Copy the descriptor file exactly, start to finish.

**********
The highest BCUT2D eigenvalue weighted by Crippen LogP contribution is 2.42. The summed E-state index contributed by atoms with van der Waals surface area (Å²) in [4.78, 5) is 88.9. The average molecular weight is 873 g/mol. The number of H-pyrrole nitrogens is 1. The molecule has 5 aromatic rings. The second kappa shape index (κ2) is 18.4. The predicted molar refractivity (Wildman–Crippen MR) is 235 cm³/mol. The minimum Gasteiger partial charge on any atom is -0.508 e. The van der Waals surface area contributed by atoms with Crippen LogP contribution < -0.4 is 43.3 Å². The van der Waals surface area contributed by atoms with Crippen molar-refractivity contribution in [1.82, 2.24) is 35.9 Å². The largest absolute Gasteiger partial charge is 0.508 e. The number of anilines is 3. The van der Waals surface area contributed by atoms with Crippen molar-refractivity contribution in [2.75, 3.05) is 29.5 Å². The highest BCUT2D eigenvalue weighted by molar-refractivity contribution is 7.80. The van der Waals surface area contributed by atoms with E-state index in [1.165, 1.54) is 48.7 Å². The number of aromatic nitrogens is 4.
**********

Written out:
The highest BCUT2D eigenvalue weighted by Crippen LogP contribution is 2.42. The summed E-state index contributed by atoms with van der Waals surface area (Å²) in [4.78, 5) is 88.9. The average molecular weight is 873 g/mol. The number of H-pyrrole nitrogens is 1. The molecule has 5 aromatic rings. The second kappa shape index (κ2) is 18.4. The predicted molar refractivity (Wildman–Crippen MR) is 235 cm³/mol. The minimum Gasteiger partial charge on any atom is -0.508 e. The van der Waals surface area contributed by atoms with Crippen LogP contribution < -0.4 is 43.3 Å². The van der Waals surface area contributed by atoms with Crippen molar-refractivity contribution in [1.82, 2.24) is 35.9 Å². The largest absolute Gasteiger partial charge is 0.508 e. The number of anilines is 3. The van der Waals surface area contributed by atoms with Crippen molar-refractivity contribution in [2.75, 3.05) is 29.5 Å². The highest BCUT2D eigenvalue weighted by molar-refractivity contribution is 7.80. The van der Waals surface area contributed by atoms with E-state index in [1.165, 1.54) is 48.7 Å². The number of aromatic nitrogens is 4.